Since death in a comic book is so impermanent, characters tend to have to shuffle off this mortal coil in amazingly over-the-top fashion just to make their probably-soon-to-be-undone death memorable and meaningful, if fleetingly.
The Warren Ellis/Bryan Hitch/Paul Neary/Laura DePuy run on Authority is probably Teenage Jon's favorite book ever. Where Slightly Older Jon would put Starman or maybe Invincible or Fables and Tweener Jon would rank Morrison's JLA, Teenage Jon puts Authority. It's one of those things that I think you probably had to read at a certain age - I didn't read Catcher in the Rye until I was in my early twenties and thought it was the whiniest book ever while my friends who read it at age sixteen swear by it - but I still love it, regardless of its ludicrous one-upmanship and the total mess the book became later.
But we're here for the Ridiculous Way to Die. Yesterday, we learned about the effects of turning off a switch and allowing the massive powers of the fourth dimension to spill into Darkseid's Zombie Factory on the moon. Today, we learn why Teenage Jon thought Jack Hawksmoor was the best idea ever.
Hawksmoor was introduced as soon as Warren Ellis took over StormWatch from whomever the Hell was running that charnel ship prior. If you don't know StormWatch, think Checkmate minus all the chess imagery, but plus all the crappy characters inherent to a universe created whole cloth. Ellis' first act was to clean house, dumping something like two-thirds of the cast and introducing a few new characters. He brought in Rose Tattoo, a largely silent, terribly underdressed female embodiment of death. He brought in Jenny Sparks, a cranky British woman with lightning powers. And, like I said, he brought in Jack Hawksmoor. Hawksmoor's your typical Ellis protagonist: wisecracky, abrupt, and dressed like he's fronting a ska band. If you know Pete Wisdom, you know Jack Hawksmoor.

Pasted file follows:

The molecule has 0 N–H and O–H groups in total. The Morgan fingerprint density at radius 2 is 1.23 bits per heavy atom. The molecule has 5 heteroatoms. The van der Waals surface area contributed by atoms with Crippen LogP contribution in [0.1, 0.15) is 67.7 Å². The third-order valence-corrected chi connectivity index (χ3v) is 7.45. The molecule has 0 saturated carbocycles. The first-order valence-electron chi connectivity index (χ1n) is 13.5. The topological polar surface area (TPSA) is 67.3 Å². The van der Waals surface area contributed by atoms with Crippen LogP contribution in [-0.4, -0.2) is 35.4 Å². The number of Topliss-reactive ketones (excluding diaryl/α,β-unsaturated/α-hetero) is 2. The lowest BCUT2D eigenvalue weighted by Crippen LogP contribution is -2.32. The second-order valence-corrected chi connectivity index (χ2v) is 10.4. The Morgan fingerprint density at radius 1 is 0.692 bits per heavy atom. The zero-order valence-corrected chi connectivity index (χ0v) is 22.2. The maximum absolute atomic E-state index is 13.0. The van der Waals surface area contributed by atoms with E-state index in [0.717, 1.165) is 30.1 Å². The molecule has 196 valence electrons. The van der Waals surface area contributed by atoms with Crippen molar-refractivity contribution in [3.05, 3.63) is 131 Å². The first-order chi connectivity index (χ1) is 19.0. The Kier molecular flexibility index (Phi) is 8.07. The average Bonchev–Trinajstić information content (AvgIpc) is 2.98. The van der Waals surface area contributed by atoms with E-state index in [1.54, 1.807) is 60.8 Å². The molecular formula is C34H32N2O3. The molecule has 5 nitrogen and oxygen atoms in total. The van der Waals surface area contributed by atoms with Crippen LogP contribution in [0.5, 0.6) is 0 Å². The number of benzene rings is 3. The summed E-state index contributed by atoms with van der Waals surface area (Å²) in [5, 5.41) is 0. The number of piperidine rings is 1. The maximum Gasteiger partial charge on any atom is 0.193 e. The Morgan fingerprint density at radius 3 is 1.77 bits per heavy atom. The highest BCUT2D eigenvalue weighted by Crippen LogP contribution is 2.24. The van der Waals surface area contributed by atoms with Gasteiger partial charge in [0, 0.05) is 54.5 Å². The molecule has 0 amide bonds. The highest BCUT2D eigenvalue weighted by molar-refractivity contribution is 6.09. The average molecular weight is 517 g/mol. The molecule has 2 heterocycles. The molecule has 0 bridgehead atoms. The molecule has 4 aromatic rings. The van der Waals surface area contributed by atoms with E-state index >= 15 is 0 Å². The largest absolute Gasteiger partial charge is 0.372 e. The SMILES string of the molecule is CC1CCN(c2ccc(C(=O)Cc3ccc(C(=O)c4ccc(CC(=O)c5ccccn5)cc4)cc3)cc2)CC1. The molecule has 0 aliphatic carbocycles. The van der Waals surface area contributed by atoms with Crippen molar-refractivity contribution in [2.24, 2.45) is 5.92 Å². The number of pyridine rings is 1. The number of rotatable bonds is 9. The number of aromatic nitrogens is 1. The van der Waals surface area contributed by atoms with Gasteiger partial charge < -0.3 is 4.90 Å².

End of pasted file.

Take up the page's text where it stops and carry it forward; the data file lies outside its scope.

You'll note I didn't describe Jack's powers above. That's because, unlike Sparks or Rose, his powers are a little more... esoteric than would be easily explained in a sentence fragment. See, Jack was kidnapped by aliens with unsettling regularity as a child so as to make him into the God of Cities. His organs are all alien in nature - he's pretty much only human- looking. The abilities granted by these modifications are weird and varied: cities "talk" to him, he's strong, he's fast, he can mess with gravity on a local level, he can tell buildings to fall on people, he can do vaguely-defined other stuff. On one occasion, he wore the city of Tokyo as a suit and beat the Hell out of a city from the future. But I have no idea if that's actually in continuity or if Mark Millar was just screwing around.
Anyway, Jack and the rest of the Authority traveled to an alternate Earth by way of the Bleed after said alterna-Earth invaded their world. The bad Earth is run by a blue, horned fellow by name of "Regis" who is a very, very mean blue, horned fellow. He's also ridiculously hard to kill.See? In the foreground there, crumpled up like a used tissue in a teenage boy's room, is the Authority's resident kicker of ass, the Midnighter. Midnighter's power, basically, is to be the best fighter in the room, so him losing a fight means that the guy he's fighting is one bad mother you don't want to... et cetera, et cetera. The "other one" Regis is calling out is our boy Jack.
Regis is about to learn a very important lesson.For a while, over in StormWatch, the book focused on a different alterna-Earth, one where Jack ran the team instead of Henry Bendix or Jackson King. In that story, somebody mentioned that the crew of the SkyWatch satellite, StormWatch's headquarters, talked about something called "the fear of Jack."Not wholly unwarranted, obviously.
If there's anything Warren Ellis is good at, it's speechifying. By now, Regis has to be at least a mite concerned for his own safety. I mean, a scary voice is listing off his crimes while rocks dramatically fly around him for no readily apparent reason. Tell me you wouldn't be nervous.
But what's Jack's game? Oooh, he's going to jump right through Regis, effectively rending him in twain. That old chestnut.